NCPJ Member Makes History

On Tuesday, October 8, 2019, Montgomery, Alabama decisively elected its first African American Mayor, forty-five year old Steven L. Reed.  Reed defeated his opponent, David Woods, garnering a robust sixty-seven percent of the vote.  This is not the first time Mayor Elect Reed has made history.  He served as the first black probate judge of Montgomery County, Alabama; and we know him well, as he frequently attends NCPJ Conferences and is a distinguished member of the NCPJ.

Born and raised in Montgomery, Alabama, Reed served as an aid to the lieutenant governor and was the first probate judge in the state to issue same-sex marriage licenses.

Redirecting the spotlight during his victory speech, Reed explained, “This election has never been about just my ideas.  It’s been about all of the hopes and dreams that we have as individuals and collectively in this city . . . and the way we found the opportunity to improve outcomes regardless of neighborhood, regardless of zip code, regardless of anything that may divide us or make us different from one another.”

To understand what makes Mayor Elect Reed’s victory so consequential, consider the history of Montgomery, Alabama, a vibrant and now the largest city in Alabama.  Montgomery served as the first capital of the Confederate States of America and racial tensions simmered long after the Civil War, giving rise the civil rights movement. Montgomery, Alabama represented the epicenter of civil rights protests. In 1955, Rosa Parks tipped off the famous bus boycott when she refused the bus driver’s instruction to sit at the back of the bus. Then, in 1965, Martin Luther King, Jr. famously led a march from Selma to Montgomery, Alabama and mightily observed, “The arc of the moral universe is long, but it bends toward justice.”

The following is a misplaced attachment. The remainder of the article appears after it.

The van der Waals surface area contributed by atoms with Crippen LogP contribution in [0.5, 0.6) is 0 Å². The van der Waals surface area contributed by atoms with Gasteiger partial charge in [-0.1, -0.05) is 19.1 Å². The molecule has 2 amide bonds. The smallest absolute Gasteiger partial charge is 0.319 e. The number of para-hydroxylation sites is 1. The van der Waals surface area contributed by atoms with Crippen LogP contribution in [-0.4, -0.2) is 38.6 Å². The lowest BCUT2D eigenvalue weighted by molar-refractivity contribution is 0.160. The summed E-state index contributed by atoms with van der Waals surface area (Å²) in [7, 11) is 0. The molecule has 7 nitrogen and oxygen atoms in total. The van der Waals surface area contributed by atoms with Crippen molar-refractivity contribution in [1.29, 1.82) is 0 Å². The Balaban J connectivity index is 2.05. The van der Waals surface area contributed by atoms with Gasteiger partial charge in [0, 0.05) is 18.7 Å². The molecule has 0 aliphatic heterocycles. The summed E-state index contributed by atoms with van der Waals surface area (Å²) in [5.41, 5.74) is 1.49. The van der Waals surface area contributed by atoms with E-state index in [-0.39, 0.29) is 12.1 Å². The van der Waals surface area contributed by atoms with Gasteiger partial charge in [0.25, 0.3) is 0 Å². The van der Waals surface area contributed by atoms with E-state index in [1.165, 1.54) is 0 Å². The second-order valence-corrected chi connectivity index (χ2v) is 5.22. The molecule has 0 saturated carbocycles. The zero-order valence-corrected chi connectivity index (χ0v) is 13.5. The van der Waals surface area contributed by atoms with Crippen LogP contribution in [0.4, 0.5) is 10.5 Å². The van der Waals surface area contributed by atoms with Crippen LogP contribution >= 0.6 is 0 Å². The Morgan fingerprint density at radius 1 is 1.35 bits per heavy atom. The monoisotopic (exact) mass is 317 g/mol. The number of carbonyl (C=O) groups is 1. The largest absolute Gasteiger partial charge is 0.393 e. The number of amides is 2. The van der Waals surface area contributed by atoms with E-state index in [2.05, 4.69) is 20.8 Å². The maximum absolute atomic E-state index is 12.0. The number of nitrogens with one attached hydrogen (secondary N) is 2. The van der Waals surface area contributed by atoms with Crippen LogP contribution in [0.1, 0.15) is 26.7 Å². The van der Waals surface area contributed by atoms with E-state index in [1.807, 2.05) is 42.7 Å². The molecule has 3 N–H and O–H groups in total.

The executive editor of the Montgomery Advertiser soulfully advised, “Do not underestimate what this means to generations of people who fought hard for the man who looks like Reed to hold the city’s highest office.  Do not depreciate what it means to the parents of the youth of this city who look like Reed and who now have a man they can hold us as an example.”

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